This statue captures, with grace, the somewhat rotund proportions of Sir Charles Tupper. His buttons, though, are straining a bit, but perhaps Hébert was just trying to emphasize the texture of cloth. Up close, it is a remarkable likeness of the man who is shown holding his glasses.

This statue was dated 1889, as well as signed by the sculptor himself as Philippe Hébert - not Louis or Louis-Philippe.

On the front of the base is inscribed "To keep in view every measure that will conduce to the rapid progress of Canada." It befits a man who had just resigned as Minister of Finance, and who had previously headed up the various Ministries of Inland Revenue, Public Works, Customs, and Railways and Canals.

At the time the statue was made, Sir Charles had just taken up, for the second time, the position of High Commissioner to Great Britain, which he would hold for the next seven years.

In fact, after he quit politics in 1901, he had spent so much time in England, and made so many friends there, that he retired there, until he died in 1915.

The resemblance between photo and sculpture is remarkable. Hébert has caught, not only the cheek and forehead furrows, the mouth and nostrils, but the unique cocking of Sir Charles' head as well. He may very well have used this very photo by Downey as a reference when sculpting the figure.

Great Canadian Heritage Treasure Looking more like Jesus in a Three Musketeers get-up, there is no resemblance to the real Garibaldi at all. But it says Giuseppe Garibaldi on both sides of the portrait so there is no mistake.

This 19th century pitcher probably belonged to a Canadian immigrant who longed to see his home country freed from the petty royal princes - including the Pope himself - who kept Italians in medieval thrall and division.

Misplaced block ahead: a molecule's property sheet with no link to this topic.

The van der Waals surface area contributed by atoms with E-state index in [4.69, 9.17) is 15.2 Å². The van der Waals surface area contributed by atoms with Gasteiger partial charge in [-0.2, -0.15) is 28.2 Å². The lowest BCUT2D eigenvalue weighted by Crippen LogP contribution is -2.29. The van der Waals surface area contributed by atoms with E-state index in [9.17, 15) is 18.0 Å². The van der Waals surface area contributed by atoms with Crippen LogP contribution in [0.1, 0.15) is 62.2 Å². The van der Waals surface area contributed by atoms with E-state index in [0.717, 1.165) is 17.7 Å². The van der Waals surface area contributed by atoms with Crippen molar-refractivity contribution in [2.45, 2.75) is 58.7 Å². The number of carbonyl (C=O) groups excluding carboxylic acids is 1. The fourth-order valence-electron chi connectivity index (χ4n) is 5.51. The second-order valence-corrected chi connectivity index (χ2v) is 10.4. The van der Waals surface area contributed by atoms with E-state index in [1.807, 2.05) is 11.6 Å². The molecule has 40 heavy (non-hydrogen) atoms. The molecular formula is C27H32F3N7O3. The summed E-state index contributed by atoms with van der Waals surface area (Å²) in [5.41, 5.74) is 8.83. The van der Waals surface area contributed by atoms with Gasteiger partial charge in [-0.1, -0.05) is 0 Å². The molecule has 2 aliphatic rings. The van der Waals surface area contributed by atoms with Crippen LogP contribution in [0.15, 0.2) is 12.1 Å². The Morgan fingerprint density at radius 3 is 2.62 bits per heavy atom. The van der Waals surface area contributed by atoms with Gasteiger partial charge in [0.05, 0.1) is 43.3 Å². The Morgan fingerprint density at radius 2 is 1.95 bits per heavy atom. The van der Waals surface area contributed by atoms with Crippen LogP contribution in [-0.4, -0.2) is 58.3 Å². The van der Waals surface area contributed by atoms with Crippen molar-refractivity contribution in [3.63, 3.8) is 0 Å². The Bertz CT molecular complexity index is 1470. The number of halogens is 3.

Philippe Hébert was one of many other Canadian Catholics who went as volunteer men of conscience to serve their God and their Pope against the tide of History and the heathen hordes of Garibaldi.

It merely goes to show that "actresses should act, singers should sing, and carvers should carve, and not try to intellectualize on important matters of state or politics" something proved nightly on television talk shows.

The Pope, and Philippe, were losers in the campaign as Garibaldi and the popular surge for democratic unity - the Risorgimento - would not be denied. The pope retreated inside his Vatican walls and Philippe, surviving the wars, retreated to Quebec to carve, something he was good at.

In the 1930s many Canadian volunteers similarly went to fight in Spain, but on the side of the Republicans, in their fight against the Fascists under General Franco and his allies, the German Nazis.


Pitcher, Giuseppe Garibaldi, c 1870
Orig. pitcher - Size - 21 cm
Found - Kingston, ON

Giuseppe Garibaldi

Giuseppe Garibaldi - the Lion of Caprera - is the second most famous person born on the Island of Sardinia, in the Mediterranean Sea - the other was Napoleon. They were connected in other ways.

Napoleon had tried to unify most of Europe under his rule, hoping to sweep away the ancient royal houses of Europe and replace political systems based on merit rather than inherited privilege.

Though he was defeated at Waterloo, and the royalists returned, Napoleon had done his job - people throughout Europe had been infected with French ideas of liberty, equality, and fraternity. Intellectuals hoped to set up a new order based on fellowship among men who shared national identities like Italians, Hungarians, Germans.

Unfortunately these national groups were all divided up amid many parcels of land ruled by self-indulgent petty tyrants and Princes of This and That. Agitation for change from princely states to nation states began in coffee shops, then spilled out on to the streets in public demonstrations demanding reform.

Garibaldi was one of those who thought that the petty princes who divided Italians from each other, should go, so that ethnic Italians could live under one Italian ruler. This democratic chant swept through France, Germany, and Italy in the decades after Napoleon's defeat in 1815.

Garibaldi attracted Italian nationalists to his army and they marched up the boot to Rome, displacing and scattering petty Italian princes in their wake. Their target the Pope himself.